Illinois roadway workers are exposed to hazardous workplace conditions that put them at high risk of serious injury and death. There are various occupations that require work near busy roadways and freeways, exposing thousands of workers to serious dangers.
Roadway Workers Face Dangers
Every year in the U.S. more than 20,000 roadway workers are injured or killed. In 2011, there were 590 fatalities, and in 2014, the fatality rate rose to 669, with approximately two deaths every day. The leading cause of roadside-related injuries and fatalities is vehicles, objects, or equipment striking or falling on workers. From 2011 to 2014, there were 80 fatalities caused by pickup trucks and SUVS that hit workers while they were working near the roadway. Crushing accidents, specifically being pinned by a vehicle, is the third leading cause of roadway accidents and injuries, followed by collisions between vehicles, and vehicles backing into or running over workers.
According to accident statistics, 25 percent of worker fatalities occur on rural roadways, compared to 19 percent that occur on urban freeways. Workers who work on busy freeways are at a higher risk for serious injuries and fatalities due to high speeds and poor visibility, especially during the evening hours or inclement weather conditions. Busy urban areas like Chicago often schedule road work during evening hours to avoid heavy traffic congestion. As a result, a workers’ compensation attorney often sees injuries that occur to roadway workers during the night shift.
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Highway workers, construction workers, and public utility workers are especially vulnerable to workplace injuries and fatalities caused by roadway accidents. In 2015, more than 40 percent of roadway construction workers reported that their construction work zones had been hit by a motor vehicle during the year. Recently, a public works employee in Crystal Lakes died when he was pinned between a construction trailer and an SUV on Miller Road.
Workplace Safe Zones
The rising number of injuries and fatalities for roadway workers has raised concerns. To prevent accidents and reduce injury claims with a workers’ compensation attorney, the Federal Highway Administration has developed ways to improve roadway safety. The National Highway Work Zone Safety Program promotes workplace safe zones for all roadway workers, as well as drivers. The program recently launched a new national outreach campaign that features radio ads in dozens of cities across the country urging motorists to slow down and stay alert while driving through roadway work zones. The Federal Highway Administration has created safety tips for drivers that focus on better workplace visibility for roadway workers:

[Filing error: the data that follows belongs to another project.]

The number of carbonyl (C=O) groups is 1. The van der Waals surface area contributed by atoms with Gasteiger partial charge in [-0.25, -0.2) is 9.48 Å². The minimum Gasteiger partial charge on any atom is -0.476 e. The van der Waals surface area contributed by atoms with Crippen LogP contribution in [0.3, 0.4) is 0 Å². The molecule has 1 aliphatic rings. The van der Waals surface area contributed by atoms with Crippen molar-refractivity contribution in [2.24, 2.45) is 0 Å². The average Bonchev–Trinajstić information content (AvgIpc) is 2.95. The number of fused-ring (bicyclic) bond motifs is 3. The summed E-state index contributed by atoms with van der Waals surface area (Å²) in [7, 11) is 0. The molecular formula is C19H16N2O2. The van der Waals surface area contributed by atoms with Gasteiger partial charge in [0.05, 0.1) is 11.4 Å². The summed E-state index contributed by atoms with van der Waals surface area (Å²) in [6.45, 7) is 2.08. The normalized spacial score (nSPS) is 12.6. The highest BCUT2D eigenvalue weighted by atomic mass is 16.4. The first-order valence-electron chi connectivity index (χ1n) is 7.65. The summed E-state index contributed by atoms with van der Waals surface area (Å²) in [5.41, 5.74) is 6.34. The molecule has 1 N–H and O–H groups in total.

- Slow Down – Speeds are always reduced in roadway work zones. Drivers are urged to slow down and obey posted speed limits because roadway workers often work just several feet away from traffic.
- Stay Alert – Accidents in roadway work zones often occur because drivers are not paying attention to their surroundings. Drivers should pay close attention to brake lights ahead of them and be prepared to stop quickly if necessary.
- Drive with Car Headlights On – Drivers are urged to keep headlights on while driving through roadway work zones to increase visibility for workers and other drivers. At night, bright lights should be avoided near work zones because of their blinding effects on workers.
- Minimize Distractions – Distractions like changing the radio station, talking or texting on a cell phone, and eating and drinking can cause accidents, even at slow speeds. Roadway work zone accidents can be prevented by eliminating distractions while driving.
- Merge Lanes Safely – Drivers should begin to merge into proper lanes before the lane ends. Many roadway accidents in work zones are caused by drivers who wait too long to merge into open lanes, causing them to run into work zone barrels, signs, and equipment.
- Obey Traffic Signs – Drivers must obey all posted traffic signs in a roadway work zone. Many work zones also use blinking caution lights, barrels, cones, and flaggers that warn drivers of roadway workers nearby.
Illinois Workers Compensation Claims
The statute of limitations in Illinois to file a workplace injury claim with a workers’ compensation attorney is three years from the date of the injury, or two years after the last compensation payment, whichever comes later. Workers who are injured in their workplace are entitled to benefits for missed work and lost wages, medical treatments, and emotional distress. Wage benefits typically equal two-thirds of workers’ average weekly pay.
Under the guidelines of the Illinois Workers Compensation Act, workers are entitled to three types of separate benefits for workplace injuries: medical benefits, temporary off-work benefits, and permanent disability benefits. In addition, this act prohibits both employers and workers’ compensation insurance companies from interfering with a worker’s rights. They are prohibited from threatening to fire, discharge, or discriminate against workers who file workplace injury claims with an Illinois workers’ compensation attorney.